As one of the largest online payment processors in the world, PayPal is a huge target for scammers. They prey on unwary PayPal users to steal goods and money in a number of creative ways.
The most common PayPal scams of 2021 include:
- “Problem with your account”: The hackers claim that there’s a problem with your account. They send a phishing email to a spoofed website to get your credentials.
- Promotional offer scam: Hackers send you an email telling you that you’ve received a cash rebate or an incentive. They send you a spoofed website to get your login details.
- “You have money waiting!”: Emails that tell you that there’s money in your account. Hackers send a spoofed website to get your details.
- Advance payment scam: Hackers claim that you are entitled to a large sum of money, but an advance payment is needed to release the funds.
- Shipping address scams. Using fake shipping addresses, bogus shipping labels, and other strategies to send goods to untraceable destinations.
- Hacked accounts: Using a hacked PayPal account to pay for an item.
- Alternate payment requests: Requesting to use the PayPal Friends and Family money transfer option to pay for goods (which is not permitted by PayPal).
- Overpayments: Sending a seller more than the agreed-upon sale price, then asking for the difference to be refunded outside of PayPal.
- Payment pending claims: Asking the seller to provide a tracking number so that the payment funds can be released to the seller.
- Fake charities: Creating fake charities and using PayPal as a way to make donations.
Read on to find out how these scams work, and what you can do to avoid becoming a victim on PayPal.
PayPal is a giant in online payment processing, with nearly 400 million users making billions of transactions each year.
The sheer processing volume makes PayPal an appealing target for fraudsters looking for an easy payday. The security risk, though, doesn’t come from where you’d expect.
Phishing scams and fraudulent transactions at the individual account level are a much bigger threat than a system-wide breach of the entire PayPal platform.
For this reason, it is important to learn about the most common types of PayPal scams and understand how to avoid them.
Common PayPal Scams
There are endless ways for scammers to try and separate you from your money. You may have already heard of popular scams circulating on Facebook and Instagram. However, there are certain strategies that fraudsters rely on again and again. Why? Because these common scams work.
Here are the most common PayPal scams in 2022. Many involve email, but some masquerade as legitimate PayPal transactions.
1. The “problem with your account” scam
Email is a preferred method for scammers to steal your money. Fraudsters have a fairly standard playbook that unfortunately delivers results. You may receive a phishing email claiming that there is an issue with your PayPal account. The email also includes a link and requests that you click on it to log into your PayPal account. Here’s an example of a common PayPal phishing email:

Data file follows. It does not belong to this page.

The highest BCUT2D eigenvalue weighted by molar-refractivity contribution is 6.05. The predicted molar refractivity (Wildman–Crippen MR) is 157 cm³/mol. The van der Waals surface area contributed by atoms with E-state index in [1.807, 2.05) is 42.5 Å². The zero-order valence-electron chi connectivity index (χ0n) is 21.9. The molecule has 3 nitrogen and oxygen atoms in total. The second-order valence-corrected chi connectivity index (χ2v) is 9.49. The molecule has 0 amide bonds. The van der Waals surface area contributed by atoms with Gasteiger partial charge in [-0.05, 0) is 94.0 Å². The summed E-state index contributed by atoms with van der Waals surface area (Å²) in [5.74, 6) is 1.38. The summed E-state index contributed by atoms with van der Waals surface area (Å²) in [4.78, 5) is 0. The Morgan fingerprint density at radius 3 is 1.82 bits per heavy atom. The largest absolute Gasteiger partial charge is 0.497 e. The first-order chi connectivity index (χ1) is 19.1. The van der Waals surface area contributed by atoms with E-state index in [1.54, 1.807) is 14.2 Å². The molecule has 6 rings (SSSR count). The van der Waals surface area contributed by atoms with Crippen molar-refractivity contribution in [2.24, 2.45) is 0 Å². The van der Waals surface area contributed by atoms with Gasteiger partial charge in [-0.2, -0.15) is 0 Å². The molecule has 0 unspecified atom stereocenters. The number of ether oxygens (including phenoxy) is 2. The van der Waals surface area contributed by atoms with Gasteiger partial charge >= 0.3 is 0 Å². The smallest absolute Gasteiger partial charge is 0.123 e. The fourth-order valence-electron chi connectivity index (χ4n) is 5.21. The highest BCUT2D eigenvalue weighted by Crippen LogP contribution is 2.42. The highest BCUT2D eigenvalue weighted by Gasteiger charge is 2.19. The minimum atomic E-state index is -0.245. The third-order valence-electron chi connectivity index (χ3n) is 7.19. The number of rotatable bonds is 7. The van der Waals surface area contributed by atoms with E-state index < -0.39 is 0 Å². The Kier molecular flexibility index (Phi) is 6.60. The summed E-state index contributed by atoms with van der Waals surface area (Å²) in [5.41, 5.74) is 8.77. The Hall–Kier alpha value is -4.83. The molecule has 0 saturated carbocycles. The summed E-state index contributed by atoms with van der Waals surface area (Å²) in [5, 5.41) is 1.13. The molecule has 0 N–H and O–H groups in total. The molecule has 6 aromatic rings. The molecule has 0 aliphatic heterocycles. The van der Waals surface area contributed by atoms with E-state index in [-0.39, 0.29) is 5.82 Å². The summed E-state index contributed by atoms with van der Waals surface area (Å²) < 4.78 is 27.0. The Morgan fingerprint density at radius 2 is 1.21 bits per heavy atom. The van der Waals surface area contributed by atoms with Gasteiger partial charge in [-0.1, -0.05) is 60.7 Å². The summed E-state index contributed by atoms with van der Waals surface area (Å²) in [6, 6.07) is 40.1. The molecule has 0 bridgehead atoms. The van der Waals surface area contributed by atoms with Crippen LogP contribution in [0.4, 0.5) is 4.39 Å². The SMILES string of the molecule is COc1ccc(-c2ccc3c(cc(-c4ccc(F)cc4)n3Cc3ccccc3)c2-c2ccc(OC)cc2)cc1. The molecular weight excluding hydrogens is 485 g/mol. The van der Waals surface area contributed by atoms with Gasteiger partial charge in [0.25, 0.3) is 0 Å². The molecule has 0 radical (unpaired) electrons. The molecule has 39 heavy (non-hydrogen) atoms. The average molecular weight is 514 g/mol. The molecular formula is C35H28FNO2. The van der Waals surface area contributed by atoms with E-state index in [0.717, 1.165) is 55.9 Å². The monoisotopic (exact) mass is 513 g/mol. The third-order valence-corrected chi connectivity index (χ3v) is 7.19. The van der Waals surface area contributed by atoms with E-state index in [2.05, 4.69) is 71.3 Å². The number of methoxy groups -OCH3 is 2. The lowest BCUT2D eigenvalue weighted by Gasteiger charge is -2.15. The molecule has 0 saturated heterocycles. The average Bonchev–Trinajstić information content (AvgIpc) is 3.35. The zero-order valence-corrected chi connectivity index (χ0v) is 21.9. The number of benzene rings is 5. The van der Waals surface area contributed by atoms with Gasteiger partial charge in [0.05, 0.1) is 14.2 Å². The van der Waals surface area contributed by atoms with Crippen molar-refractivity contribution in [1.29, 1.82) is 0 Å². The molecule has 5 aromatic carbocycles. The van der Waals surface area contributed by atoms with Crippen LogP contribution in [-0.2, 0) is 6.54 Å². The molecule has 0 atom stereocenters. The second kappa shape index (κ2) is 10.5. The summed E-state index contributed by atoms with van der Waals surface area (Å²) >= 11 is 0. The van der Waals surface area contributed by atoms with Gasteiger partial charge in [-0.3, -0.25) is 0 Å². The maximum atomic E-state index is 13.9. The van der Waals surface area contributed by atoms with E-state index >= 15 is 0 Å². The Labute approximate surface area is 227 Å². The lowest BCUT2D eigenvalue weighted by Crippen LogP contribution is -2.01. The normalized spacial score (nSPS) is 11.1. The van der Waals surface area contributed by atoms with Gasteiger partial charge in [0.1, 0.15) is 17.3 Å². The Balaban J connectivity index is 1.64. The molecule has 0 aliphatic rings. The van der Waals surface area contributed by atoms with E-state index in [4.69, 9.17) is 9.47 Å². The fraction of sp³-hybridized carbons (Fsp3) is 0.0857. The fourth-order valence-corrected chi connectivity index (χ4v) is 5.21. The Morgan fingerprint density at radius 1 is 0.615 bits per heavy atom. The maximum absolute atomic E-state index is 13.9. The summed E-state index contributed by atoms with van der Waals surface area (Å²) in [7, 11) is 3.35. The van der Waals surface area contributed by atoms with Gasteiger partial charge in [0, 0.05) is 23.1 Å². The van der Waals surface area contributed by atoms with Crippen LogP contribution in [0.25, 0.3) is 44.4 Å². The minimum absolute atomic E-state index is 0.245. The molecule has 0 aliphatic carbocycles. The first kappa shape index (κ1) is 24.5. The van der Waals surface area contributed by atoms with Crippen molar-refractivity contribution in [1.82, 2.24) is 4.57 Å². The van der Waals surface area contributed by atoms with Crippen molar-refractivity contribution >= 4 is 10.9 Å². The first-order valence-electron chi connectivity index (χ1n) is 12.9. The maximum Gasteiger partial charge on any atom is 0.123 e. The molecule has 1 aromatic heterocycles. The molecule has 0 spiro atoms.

This email is bogus and the link takes you to a spoofed PayPal website. When you enter your login credentials on the imposter site, the data is immediately transferred to the scammers. They now have everything they need to access your real PayPal account. You can guess what happens next. It’s one of the most common social engineering attacks designed to gain access to your PayPal account.
2. The promotional offer scam
You receive an email offering a cash rebate or some other financial incentive, and all you have to do is log in to your PayPal account to verify a few details. Just like other email scams, the link in the email directs you to a fake PayPal website.
If you click on the link and enter your login credentials, the scammers get access to your credentials and can drain your account.
3. The “you have money waiting” scam
You get an email telling you that you’ve received money in your PayPal account. All you need to do is click on the link to release the funds!
Unfortunately, the link in the scam email directs you to yet another pretend PayPal site. Once there, if you type in your PayPal login credentials, the scammers get that information and use it to gain access to your legitimate PayPal account.
4. The “advance payment” scam
Who doesn’t like receiving an unexpected windfall? This scam plays on emotion, sending you an email notice that you’ve won, inherited, or are entitled in some other way to receive a large sum of money from an unexpected source. The only catch is that you first have to send a small sum via PayPal to cover transaction fees (or some other bogus expense). It’s enticing, which is what makes it so effective.
Sadly, the old adage “if it’s too good to be true” is appropriate here. Once you send the small sum, you never hear from the scammer again, and you’re out the money you sent.
5. Shipping address scam
There are other ways clever crooks will try and steal your money via PayPal. Unlike unsolicited emails that lead you to pretend PayPal websites, these scam methods involve actually engaging with you on the real PayPal platform. There are several types of common PayPal scams that involve shipping addresses: